Historic California Posts, Camps, Stations and Airfields
Forts DuPont and Stockton
By Mark J. Denger
California Center for Military History
When war with Mexico came, two American forts in San Diego figured conspicuously in the brief contest which placed California under the rule of the United States. As stated in the Fort Guijarros, the fortifications of Presidio San Diego had been abandoned in 1837, but earthworks still remained.

When the United States forces first arrived in San Diego on board the sloop-of-war USS CYANE, under the command of Captain Samuel F. DuPont, San Diego was easily seized by the sailors and marines from the CYANE, supported by the California Battalion led by Lieut. Colonel John C. Fremont.

The American flag was raised over San Diego, on July 29, 1846, at 4 p.m., by Lieut. Stephen C. Rowan, USN, at the Plaza San Diego Viejo. Upon the capture of San Diego, the fortifications on top of Presidio Hill were strengthened and re-named Fort DuPont, in honor of the captain of the CYANE. Ten days after the Stars and Stripes fluttered up the pole in the Plaza, the CYANE and Fremont's troops departed for Los Angeles.

Upon the departure of the CYANE, San Diego was left virtually unprotected. Captain Ezekiel Merritt and John Bidwell had been left in charge of the American garrison in San Diego. Captain José Maríía Flores, from the pueblo of Los Angeles, sent Francisco Rico and Serbulo Varela with fifty men to recapture San Diego now held by the Americans. Fearing that they would be overrun by the Mexican forces, the Americans abandoned Fort DuPont and San Diego as a group of Californios loyal to Mexico recaptured the town in early October 1846. Without firing a shot, the Mexicans drove the remaining Americans to take shelter on the Bay aboard the Yankee whaler STONINGTON which was anchored in the harbor.

Once again the Mexican flag floated over San Diego. The Mexican forces held San Diego for nearly three weeks.

The Americans on the whaling ship STONINGTON were disturbed by the existence of two Spanish cannon on Presidio Hill. The possibility that the Californios might bring them down to the water's edge drove a young New Yorker named Albert B. Smith to go ashore and spike the guns in the fort a top of Presidio Hill. He reached Presidio Hill undetected, crept up to its summit, and hammered spikes into the cannons' touch-holes.

Encouraged by Smith's success, on October 24, 1846, the American volunteers aboard the STONINGTON rowed ashore, formed in battle array, charged the Mexican defensive positions. The Mexican commander, Serbulo Varela had been ordered to send most of his men back to Los Angeles to protect that town from an expected attack on that city. After a brief skirmish the Americans retook possession of the city. The Californios retired without offering resistance.

Once again, the Americans were in possession of the San Diego. As the Americans began to haul down the Mexican flag, Maríía Antonia Machado rushed to saved it from being trampled upon. She clutched it to her bosom, and cut the halyards to prevent the American flag from being raised. Smith shinnied up the flag pole and nailed the American flag to the flagpole in the Plaza.

Two days later, on October 26, 1846, Captain Leonardo Cota and Ramon Carrillo arrived with 100 men and laid siege to San Diego intending to force the Americans to surrender. For the next several months the Americans were captive inside the pueblo. Skirmishes were a daily occurrence. Commodore Robert F. Stockton, supreme commander of operations on the coast, reported:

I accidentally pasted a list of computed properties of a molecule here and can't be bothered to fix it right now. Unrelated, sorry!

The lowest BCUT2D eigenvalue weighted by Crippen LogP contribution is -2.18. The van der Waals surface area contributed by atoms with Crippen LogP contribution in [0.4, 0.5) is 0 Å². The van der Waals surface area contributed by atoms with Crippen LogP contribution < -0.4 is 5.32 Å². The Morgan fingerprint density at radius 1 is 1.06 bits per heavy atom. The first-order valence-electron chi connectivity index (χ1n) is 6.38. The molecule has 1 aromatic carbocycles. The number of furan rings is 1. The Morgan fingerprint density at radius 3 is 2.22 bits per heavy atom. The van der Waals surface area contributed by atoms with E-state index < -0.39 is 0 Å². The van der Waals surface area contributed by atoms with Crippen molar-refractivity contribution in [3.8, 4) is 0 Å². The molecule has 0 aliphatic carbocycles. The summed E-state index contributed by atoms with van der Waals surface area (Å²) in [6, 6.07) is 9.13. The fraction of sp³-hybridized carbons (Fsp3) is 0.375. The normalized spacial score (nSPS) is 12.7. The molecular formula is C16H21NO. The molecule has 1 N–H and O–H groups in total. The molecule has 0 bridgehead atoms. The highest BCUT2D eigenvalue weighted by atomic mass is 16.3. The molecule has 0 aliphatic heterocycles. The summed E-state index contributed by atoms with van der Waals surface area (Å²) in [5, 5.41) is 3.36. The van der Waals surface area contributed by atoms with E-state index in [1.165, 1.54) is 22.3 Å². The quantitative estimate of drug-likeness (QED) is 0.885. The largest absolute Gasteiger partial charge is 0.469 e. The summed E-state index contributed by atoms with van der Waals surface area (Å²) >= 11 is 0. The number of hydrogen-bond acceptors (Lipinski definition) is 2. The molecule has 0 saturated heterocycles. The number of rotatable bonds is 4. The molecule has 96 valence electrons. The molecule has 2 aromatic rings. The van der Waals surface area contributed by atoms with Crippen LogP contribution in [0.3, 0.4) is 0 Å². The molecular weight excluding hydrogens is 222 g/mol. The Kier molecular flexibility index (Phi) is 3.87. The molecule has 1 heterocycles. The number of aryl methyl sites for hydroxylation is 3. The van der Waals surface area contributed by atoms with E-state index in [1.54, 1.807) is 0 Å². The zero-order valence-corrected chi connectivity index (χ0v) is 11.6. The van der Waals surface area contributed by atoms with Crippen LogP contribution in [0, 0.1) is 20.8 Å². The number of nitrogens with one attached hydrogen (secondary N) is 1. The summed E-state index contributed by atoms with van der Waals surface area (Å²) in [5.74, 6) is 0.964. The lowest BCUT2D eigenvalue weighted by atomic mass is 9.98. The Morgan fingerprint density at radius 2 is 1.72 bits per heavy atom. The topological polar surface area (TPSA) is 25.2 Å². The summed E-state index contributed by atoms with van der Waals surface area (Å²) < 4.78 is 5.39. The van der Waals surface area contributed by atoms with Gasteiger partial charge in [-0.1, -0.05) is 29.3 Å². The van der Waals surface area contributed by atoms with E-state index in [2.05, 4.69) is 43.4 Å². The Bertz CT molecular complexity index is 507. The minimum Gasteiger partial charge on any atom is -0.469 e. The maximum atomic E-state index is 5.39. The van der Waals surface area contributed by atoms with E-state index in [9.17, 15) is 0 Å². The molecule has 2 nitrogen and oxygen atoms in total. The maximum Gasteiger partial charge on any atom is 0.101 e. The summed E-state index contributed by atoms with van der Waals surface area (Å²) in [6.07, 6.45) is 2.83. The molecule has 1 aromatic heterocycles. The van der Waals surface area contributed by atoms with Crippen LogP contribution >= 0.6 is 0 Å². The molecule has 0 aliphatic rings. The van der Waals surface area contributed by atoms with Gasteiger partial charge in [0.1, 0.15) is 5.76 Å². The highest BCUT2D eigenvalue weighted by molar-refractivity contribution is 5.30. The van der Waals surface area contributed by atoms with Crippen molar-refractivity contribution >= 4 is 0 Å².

"The situation of the place was found to be more miserable and deplorable. . . . On the afternoon of our arrival the enemy came down in considerable force and made an attack; they were, however, soon driven back with the loss of two men and horses killed and four wounded. These skirmishes, or running fights, were of almost daily occurrence. Since we have been here we have lost as yet but one man killed and one wounded."

In November 1846, Stockton arrived aboard the sixty-gun ship CONGRESS to relieve the town of further harassment from the Mexican's encampted on the hill which dominated the town. Two San Diegans, Santiago Arguello and Miguel de Pedrorena, sympathetic to the idea of American domination, led the attack on the Mexican positions, driving the enemy from the hill and up the Mission Valley.

Eventually more than 700 American troops would enter San Diego in preparation for the build up for the recapture of Los Angeles. Nevertheless the siege was effective.

At this point, Stockton's forces retook the strong hold once called Fort DuPont. Stockton immediately set out to strengthened Presidio Hill with earthworks and posted a garrison of a hundred men there to defend the city. He renamed it Fort Stockton.

At its best, Fort Stockton could only be described as a broad ditch backed by earth-filled barrels, between which the muzzles of twelve Spanish guns.
The last military company to be assigned at Fort Stockton was when the Mormon Battalion, under command of Lieut. Colonel Philip St. G. Cooke. The Mormon Battalion made camp at the San Diego Mission on January 29, 1847. After one of the longest marches of infantry in history, the Mormon Battalion arrived in California, too late to take part in the fighting at the Battle of San Pasqual. Company B was left at Fort Stockton to garrison the place with seven artillery pieces while the rest of the Battalion was sent on to Los Angeles.

The signing of the Treaty of Guadalupe Hidalgo, ending the Mexican era, caused Fort Stockton to cease to exist as a military post.
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Updated 8 February 2016